The Bastard's Tale, Margaret Frazer, Berkley Prime Crime, $6.99.
It's not so often that the twelfth book in a series is a surprise - and not a bad surprise, but a good surprise. Frazer's series, centering on Dame Frevisse, a nun, is rich with the detail, politics and lifestyle of 15th century life. For a nun, Frevisse gets around; in this novel, she's been called to Bury St. Edmund's by the Bishop of Winchester to learn what she can of court life while "attending" on her cousin Alice, wife of the Duke of Suffolk. There's a parliament going on in Bury St. Edmund's, so the King and Queen are in attendance (in this novel, Henry VI and his wife, Margaret), as well as Suffolk, York, and the anticipated arrival of the Duke of Gloucester, closest to the King by blood, and reportedly bringing an army with him. Frevisse is trying to learn the truth to this rumor.
Frazer doesn't choose to tell this novel through the lens of the mighty, however, but through the lens of others who, like Frevisse, occupying a safe middle ground, can move about more or less unobserved and unnoticed. Frevisse is joined by a certain minor Bishop, Reynold Pecock; the bastard son of Gloucester, Arteys; and the sometime player and sometime spy, Joliffe, introduced in The Clerk's Tale. These four make for compelling reading - I looked forward to the appearance of each one on the canvas.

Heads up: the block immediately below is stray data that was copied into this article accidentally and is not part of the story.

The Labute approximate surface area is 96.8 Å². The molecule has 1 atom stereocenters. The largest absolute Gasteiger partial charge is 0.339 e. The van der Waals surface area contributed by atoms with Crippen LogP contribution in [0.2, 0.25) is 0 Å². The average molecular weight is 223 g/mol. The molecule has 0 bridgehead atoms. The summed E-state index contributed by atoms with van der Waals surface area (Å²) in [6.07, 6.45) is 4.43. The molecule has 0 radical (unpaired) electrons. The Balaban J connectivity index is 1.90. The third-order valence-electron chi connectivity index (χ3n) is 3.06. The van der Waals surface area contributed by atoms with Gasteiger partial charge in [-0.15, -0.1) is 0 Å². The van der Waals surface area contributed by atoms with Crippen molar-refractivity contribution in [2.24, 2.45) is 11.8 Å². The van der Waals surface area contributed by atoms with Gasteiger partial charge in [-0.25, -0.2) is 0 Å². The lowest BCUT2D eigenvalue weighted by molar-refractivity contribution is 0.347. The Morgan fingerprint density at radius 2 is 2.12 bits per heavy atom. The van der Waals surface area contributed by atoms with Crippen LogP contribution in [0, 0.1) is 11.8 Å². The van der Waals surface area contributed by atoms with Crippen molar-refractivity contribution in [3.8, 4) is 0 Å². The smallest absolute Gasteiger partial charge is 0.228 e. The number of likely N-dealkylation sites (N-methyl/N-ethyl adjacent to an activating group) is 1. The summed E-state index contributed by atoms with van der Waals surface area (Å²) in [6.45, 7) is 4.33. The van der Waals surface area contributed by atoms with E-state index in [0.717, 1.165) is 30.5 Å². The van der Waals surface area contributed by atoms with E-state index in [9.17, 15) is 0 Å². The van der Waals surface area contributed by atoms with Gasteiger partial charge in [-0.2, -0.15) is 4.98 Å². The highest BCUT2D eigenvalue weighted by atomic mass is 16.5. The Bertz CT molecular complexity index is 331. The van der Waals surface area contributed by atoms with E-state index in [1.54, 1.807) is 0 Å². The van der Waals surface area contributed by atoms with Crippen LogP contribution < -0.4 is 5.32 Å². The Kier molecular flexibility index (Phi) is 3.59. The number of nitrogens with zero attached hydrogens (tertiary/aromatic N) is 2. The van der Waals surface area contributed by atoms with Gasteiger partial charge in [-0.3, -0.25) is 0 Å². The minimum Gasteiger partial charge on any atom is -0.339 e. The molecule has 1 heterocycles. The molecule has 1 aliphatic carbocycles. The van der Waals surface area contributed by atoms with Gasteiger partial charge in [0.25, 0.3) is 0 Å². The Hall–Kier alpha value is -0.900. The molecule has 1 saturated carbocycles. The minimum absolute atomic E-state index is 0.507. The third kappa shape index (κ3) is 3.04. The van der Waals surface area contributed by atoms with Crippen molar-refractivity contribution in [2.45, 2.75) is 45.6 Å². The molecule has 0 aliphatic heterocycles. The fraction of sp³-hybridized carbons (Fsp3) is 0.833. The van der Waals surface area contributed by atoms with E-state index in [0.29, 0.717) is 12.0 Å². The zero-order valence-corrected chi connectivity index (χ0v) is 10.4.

What makes this book a surprise (along with other things) is that it isn't really a mystery - for want of a better word, I'd say it's political/psychological suspense. There are two murders in the book, but the murderers' identities are never in doubt - instead, it's Frazer's skill in drawing the emotional lines between all these intertwined characters that makes this book a surprise. The grief that Suffolk's wife, Alice, feels at her husband's behavior; the grief and uncertainty of Arteys at his father's fate; and the scholarly and dispassionate thinking of the practical Bishop Pecock, who is a wonderful match for the equally practical Frevisse, all make this book fascinating.
The last chapter contains some of the strongest, most memorable writing I've read in a mystery this year. When Frazer goes inside the head of one of the characters as he's taken to Tyburn to be executed, I defy you to either put the book down, or forget what you've read. As I finished it at the store, I began to find customers coming in to be an intrusive annoyance! While a rough knowledge of the political history of England in the 15th century may be an asset at the beginning of the book, by the end the characters, historical and otherwise, have become so real that it won't matter. I can't recommend this book highly enough; it stands wonderfully on its own even without having read the rest of the series.
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